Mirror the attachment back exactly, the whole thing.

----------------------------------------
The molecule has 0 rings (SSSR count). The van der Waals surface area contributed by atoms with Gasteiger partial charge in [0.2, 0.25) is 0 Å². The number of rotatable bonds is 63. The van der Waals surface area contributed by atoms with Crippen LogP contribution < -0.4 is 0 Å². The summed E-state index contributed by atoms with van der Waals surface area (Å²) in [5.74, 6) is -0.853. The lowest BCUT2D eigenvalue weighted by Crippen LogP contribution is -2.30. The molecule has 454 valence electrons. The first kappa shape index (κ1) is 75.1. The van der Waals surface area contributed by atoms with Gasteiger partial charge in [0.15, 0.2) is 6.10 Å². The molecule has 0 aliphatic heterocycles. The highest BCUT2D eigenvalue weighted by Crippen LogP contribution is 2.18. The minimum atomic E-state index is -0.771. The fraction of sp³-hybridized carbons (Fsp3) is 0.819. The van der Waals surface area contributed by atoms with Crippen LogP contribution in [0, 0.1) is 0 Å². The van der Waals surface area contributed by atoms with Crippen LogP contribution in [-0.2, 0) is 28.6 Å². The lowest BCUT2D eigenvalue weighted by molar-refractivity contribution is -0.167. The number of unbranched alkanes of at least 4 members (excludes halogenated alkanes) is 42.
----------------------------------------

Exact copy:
The molecule has 0 rings (SSSR count). The van der Waals surface area contributed by atoms with Gasteiger partial charge in [0.2, 0.25) is 0 Å². The number of rotatable bonds is 63. The van der Waals surface area contributed by atoms with Crippen LogP contribution < -0.4 is 0 Å². The summed E-state index contributed by atoms with van der Waals surface area (Å²) in [5.74, 6) is -0.853. The lowest BCUT2D eigenvalue weighted by Crippen LogP contribution is -2.30. The molecule has 454 valence electrons. The first kappa shape index (κ1) is 75.1. The van der Waals surface area contributed by atoms with Gasteiger partial charge in [0.15, 0.2) is 6.10 Å². The molecule has 0 aliphatic heterocycles. The highest BCUT2D eigenvalue weighted by Crippen LogP contribution is 2.18. The minimum atomic E-state index is -0.771. The fraction of sp³-hybridized carbons (Fsp3) is 0.819. The van der Waals surface area contributed by atoms with Crippen LogP contribution in [0, 0.1) is 0 Å². The van der Waals surface area contributed by atoms with Crippen LogP contribution in [-0.2, 0) is 28.6 Å². The lowest BCUT2D eigenvalue weighted by molar-refractivity contribution is -0.167. The number of unbranched alkanes of at least 4 members (excludes halogenated alkanes) is 42.